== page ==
TORONTO — The Ontario government has proposed changes for school bus driver criminal record checks that the Ontario School Bus Association (OSBA) said would be a “major improvement” over the current requirements.
In a recent newsletter, OSBA explained that most school boards now insist on a “vulnerable sector search” for school bus driver applicants, which is a separate criminal check from the check that’s required under the Highway Traffic Act (HTA) to qualify for and hold a Class B or E (school bus) driver’s license.
According to the association, the criminal check required for the B or E driver’s license doesn’t include a check of the pardoned sexual offender database — hence the vulnerable sector search.
OSBA added that the vulnerable sector check adds “even more time and cost” to the process for hiring a new school bus driver, and it said that since late 2009, the association’s members have expressed frustration over the delays in getting background checks cleared for applicants.
Under the changes proposed by the Ministry of Education, the HTA would be amended to eliminate the requirement for a criminal record search as a condition of getting a Class B or E driver’s license. Instead, the Education Act would be amended to require that school bus drivers have a vulnerable sector search only, which is the same requirement for school board employees.
The proposed date of implementation is July 1, 2013.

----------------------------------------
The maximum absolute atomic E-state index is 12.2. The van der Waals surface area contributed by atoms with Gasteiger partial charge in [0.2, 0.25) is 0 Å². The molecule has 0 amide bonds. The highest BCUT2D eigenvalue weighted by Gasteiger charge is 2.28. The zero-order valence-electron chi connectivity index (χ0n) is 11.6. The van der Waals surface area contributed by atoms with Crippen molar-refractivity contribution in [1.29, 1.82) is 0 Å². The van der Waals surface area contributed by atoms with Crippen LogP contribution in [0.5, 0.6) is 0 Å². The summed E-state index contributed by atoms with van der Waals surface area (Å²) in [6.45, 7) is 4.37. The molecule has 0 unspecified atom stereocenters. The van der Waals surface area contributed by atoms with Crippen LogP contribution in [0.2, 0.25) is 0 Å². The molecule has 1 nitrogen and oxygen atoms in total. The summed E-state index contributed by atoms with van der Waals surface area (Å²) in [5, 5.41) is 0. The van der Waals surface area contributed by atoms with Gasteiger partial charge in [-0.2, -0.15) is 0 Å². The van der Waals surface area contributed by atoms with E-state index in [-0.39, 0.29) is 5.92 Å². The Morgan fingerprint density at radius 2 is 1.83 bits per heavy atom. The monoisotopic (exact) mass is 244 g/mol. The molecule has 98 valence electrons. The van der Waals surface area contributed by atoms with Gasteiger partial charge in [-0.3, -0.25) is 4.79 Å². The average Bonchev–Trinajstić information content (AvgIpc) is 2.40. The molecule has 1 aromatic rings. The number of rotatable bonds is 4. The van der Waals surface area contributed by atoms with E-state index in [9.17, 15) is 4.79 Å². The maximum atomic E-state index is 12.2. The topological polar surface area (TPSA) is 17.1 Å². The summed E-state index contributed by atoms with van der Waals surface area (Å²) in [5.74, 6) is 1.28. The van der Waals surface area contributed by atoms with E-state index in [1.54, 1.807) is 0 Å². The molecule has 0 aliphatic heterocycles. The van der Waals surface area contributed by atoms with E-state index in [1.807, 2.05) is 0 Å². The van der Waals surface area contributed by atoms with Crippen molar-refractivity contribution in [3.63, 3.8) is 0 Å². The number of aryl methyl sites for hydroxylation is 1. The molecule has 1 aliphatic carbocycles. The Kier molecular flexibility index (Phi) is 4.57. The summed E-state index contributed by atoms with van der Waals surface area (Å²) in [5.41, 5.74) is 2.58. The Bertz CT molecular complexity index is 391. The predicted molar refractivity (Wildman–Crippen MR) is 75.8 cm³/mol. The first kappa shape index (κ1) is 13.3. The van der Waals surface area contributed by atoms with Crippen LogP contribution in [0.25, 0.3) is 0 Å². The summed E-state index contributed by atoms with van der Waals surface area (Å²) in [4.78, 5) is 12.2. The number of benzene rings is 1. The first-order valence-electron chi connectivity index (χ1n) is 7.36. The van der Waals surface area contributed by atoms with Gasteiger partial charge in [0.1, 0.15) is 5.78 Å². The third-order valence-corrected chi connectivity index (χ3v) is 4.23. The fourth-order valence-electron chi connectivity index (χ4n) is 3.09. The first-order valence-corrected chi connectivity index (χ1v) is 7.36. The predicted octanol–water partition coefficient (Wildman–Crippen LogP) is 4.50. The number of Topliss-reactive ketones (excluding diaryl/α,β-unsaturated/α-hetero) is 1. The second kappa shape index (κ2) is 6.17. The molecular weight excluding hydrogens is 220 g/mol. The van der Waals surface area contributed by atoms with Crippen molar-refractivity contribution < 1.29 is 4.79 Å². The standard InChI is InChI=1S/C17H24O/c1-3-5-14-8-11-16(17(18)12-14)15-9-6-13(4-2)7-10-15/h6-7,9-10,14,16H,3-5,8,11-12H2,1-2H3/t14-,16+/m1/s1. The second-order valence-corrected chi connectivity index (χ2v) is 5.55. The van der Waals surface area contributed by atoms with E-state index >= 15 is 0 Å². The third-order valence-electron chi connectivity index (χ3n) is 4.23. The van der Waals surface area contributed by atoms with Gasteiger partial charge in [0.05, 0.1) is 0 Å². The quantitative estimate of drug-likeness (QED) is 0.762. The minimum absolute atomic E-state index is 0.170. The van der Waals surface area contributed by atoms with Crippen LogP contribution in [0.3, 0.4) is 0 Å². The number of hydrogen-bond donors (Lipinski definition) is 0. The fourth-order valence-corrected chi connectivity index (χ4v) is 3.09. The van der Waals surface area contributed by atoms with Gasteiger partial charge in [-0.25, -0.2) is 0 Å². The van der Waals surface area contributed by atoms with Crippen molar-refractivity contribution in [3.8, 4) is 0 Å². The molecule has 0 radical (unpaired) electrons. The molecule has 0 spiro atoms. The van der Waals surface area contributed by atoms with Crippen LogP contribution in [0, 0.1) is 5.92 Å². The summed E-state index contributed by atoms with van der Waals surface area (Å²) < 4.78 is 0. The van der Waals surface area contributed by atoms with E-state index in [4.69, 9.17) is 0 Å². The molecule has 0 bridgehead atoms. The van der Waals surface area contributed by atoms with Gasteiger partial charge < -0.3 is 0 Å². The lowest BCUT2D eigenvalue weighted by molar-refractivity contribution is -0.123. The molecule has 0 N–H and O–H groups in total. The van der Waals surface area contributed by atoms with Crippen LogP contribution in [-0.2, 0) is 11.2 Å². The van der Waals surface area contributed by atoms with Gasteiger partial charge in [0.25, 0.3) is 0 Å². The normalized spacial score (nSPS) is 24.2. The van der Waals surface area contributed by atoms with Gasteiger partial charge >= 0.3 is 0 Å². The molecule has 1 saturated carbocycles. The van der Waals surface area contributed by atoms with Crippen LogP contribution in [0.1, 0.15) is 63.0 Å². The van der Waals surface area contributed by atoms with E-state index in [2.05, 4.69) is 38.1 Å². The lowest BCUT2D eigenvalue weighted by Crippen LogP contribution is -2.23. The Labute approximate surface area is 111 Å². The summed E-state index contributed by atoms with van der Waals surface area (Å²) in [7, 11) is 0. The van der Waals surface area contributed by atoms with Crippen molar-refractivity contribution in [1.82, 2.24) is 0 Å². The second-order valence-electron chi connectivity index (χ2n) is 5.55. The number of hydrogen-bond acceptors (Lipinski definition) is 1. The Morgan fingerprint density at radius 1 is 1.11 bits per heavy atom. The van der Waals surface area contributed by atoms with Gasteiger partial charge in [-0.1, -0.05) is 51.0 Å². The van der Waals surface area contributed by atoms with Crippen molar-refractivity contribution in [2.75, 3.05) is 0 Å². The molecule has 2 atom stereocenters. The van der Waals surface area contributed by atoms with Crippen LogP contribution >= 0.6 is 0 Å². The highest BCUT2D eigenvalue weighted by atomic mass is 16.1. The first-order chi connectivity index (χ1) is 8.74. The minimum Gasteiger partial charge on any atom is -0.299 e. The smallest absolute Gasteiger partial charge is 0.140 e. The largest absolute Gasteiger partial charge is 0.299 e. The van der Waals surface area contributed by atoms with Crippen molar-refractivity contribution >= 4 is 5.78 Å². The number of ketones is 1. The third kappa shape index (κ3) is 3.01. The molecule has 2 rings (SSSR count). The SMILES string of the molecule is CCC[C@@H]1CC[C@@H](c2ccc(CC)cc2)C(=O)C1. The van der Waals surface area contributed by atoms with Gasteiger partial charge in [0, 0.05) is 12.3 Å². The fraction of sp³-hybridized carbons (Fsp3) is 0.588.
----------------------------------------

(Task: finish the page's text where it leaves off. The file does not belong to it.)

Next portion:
"We see this as [a] major improvement over the current situation that requires two separate criminal checks to be done,” OSBA said in its newsletter. “While there will be no cost savings by removing the requirement from the HTA as a license condition (that check was done at no cost to the license applicant), it will save a lot of time and hassle by only having to do the one check.”
The association went on to say that another benefit of the proposal is that it expects the search application process to be streamlined for OSBA members by using an online application form.
“We are currently in discussions with a service provider who will manage this electronic application process and ensure fast turnaround times for the majority of applicants where fingerprints are not required,” OSBA said. “And for applicants who require fingerprinting to confirm identity, applicants will be able to submit electronic prints, which can be processed by police in a matter of days.”
The proposal has been posted on the Province of Ontario’s Regulatory Registry website here.
Other news and articles on background checks: